Following the conclusion of their college careers, many NFL prospects begin working with pro-style trainers.

The climb to the top of draft boards can be daunting, which is why agents and NFL hopefuls invest so heavily in preparing for the NFL Combine.

Trainers are asked to improve prospects' test times and numbers heading into the annual event in Indianapolis. 


Tony Villani owns and operates XPE Sports in Boca Ration, Fla. He has worked with dozens of NFL players on their way to the league and beyond.

From Anquan Boldin to Eric Berry to Joey Bosa, Villani has seen some of the NFL's best players start from the ground level and work their way up. 

This offseason, Villani worked with two of the newest members of the Jaguars' roster, cornerback Jalen Myrick and defensive end Carroll Phillips.

Myrick was selected with the first of the Jaguars' two seventh-round picks. He ran a 4.28-second 40-yard dash in Indianapolis in February.

The Minnesota defensive back came in with blazing speed, but improved his numbers while working with Villani.

“He came in and pre-tested almost as fast as anyone we’ve had,” Villani said.

“He came in and pre-tested a little slower than [Indianapolis Colts wide receiver] Phillip Dorsett. Phillip Dorsett was the fastest I’ve ever pre-timed. Jalen came in and tested slower than him but got better improvement than Phillip.”

Myrick, a cornerback, will get to face Dorsett twice this season, as they are now AFC South rivals. The speed bragging rights remain up in the air.

“Officially, well it’s weird, if you look at the hand times in Indy, Phillip Dorsett ran a little faster,” Villani said. “If you go by the official laser time, Jalen ran a little faster. But, nonetheless, Jalen is officially very, very fast. It’s blazing whenever you can put up a 4.2 at the Combine.”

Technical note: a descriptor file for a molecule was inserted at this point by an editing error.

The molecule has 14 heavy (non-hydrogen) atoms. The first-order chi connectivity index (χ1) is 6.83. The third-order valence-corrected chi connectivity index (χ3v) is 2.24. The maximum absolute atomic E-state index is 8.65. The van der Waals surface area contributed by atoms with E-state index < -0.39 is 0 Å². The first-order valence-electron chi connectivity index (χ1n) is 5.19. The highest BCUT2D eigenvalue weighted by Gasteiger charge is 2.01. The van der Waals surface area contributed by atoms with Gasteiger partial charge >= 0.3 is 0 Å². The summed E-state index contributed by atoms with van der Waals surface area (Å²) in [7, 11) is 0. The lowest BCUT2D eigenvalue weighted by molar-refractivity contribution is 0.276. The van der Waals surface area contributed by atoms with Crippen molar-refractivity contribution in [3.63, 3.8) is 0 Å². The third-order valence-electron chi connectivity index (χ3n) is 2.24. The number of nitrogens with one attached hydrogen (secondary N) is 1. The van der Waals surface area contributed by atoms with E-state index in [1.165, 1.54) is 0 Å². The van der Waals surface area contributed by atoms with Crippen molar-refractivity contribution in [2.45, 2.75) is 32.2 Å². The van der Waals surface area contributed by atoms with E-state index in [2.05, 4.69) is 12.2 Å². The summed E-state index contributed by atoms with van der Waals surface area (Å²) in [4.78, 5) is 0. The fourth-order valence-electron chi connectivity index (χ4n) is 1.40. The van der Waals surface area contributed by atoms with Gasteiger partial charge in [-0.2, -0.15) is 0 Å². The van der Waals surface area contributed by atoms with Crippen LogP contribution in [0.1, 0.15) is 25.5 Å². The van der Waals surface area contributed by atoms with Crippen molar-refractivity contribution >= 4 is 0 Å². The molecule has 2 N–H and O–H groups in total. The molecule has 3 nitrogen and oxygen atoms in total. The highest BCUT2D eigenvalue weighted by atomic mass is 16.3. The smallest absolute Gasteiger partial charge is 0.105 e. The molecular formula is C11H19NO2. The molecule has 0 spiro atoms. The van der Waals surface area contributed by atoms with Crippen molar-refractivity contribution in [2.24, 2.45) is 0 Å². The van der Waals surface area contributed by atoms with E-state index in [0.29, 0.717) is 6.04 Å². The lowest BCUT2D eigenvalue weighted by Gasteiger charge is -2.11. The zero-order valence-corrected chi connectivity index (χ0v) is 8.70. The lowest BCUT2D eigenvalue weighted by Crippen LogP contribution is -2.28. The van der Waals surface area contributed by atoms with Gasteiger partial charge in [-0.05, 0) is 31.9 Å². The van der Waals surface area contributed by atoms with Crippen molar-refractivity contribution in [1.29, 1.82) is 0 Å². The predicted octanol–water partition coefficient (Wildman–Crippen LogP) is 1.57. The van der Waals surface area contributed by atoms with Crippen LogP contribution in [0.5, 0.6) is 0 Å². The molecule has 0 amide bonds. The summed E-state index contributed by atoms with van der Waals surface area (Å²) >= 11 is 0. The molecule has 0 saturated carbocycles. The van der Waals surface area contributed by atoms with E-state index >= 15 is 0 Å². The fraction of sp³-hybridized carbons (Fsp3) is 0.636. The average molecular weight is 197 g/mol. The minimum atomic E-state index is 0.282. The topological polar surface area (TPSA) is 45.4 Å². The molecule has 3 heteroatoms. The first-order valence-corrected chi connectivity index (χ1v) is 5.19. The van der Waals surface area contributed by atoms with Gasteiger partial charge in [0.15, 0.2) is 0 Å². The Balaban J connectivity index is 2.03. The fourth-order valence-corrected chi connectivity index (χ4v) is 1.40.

Myrick and Dorsett going one-on-one could be an interesting matchup to watch on Sundays.

Speaking of interesting, Villani's other Jaguars client goes by an odd moniker.

Phillips signed with the Jaguars as an undrafted free agent this week. He is not a huge fan of being called by his first name, according to Villani.

“He likes to be called ‘Wild Man,’” Villani said.

Phillips produced 20 tackles for loss and nine sacks during his final year at Illinois. His success in college may have come from his on-the-field attitude, which leant itself to his nickname.

“I don’t know, I guess he is wild out on the football field, because when you get to know him, he’s a pretty mellow, hard-working, down-to-earth dude," Villani said.

"You’re supposed to call him ‘Wild Man,’ that’s what he wants to be called by coaches and everyone. I called him ‘Carroll’ once, he’s like ‘Call me Wild Man,’ so it’s not just for his friends, it’s for everyone.”

Villani's warning may be a good thing to note for when you see him in the autograph line at EverBank Field. If not, you may find out how he got his handle some other way.

Most Jaguars fans probably hope Phillips earns his nickname on the field this season.

Follow Mike Kaye on Twitter at @Mike_E_Kaye.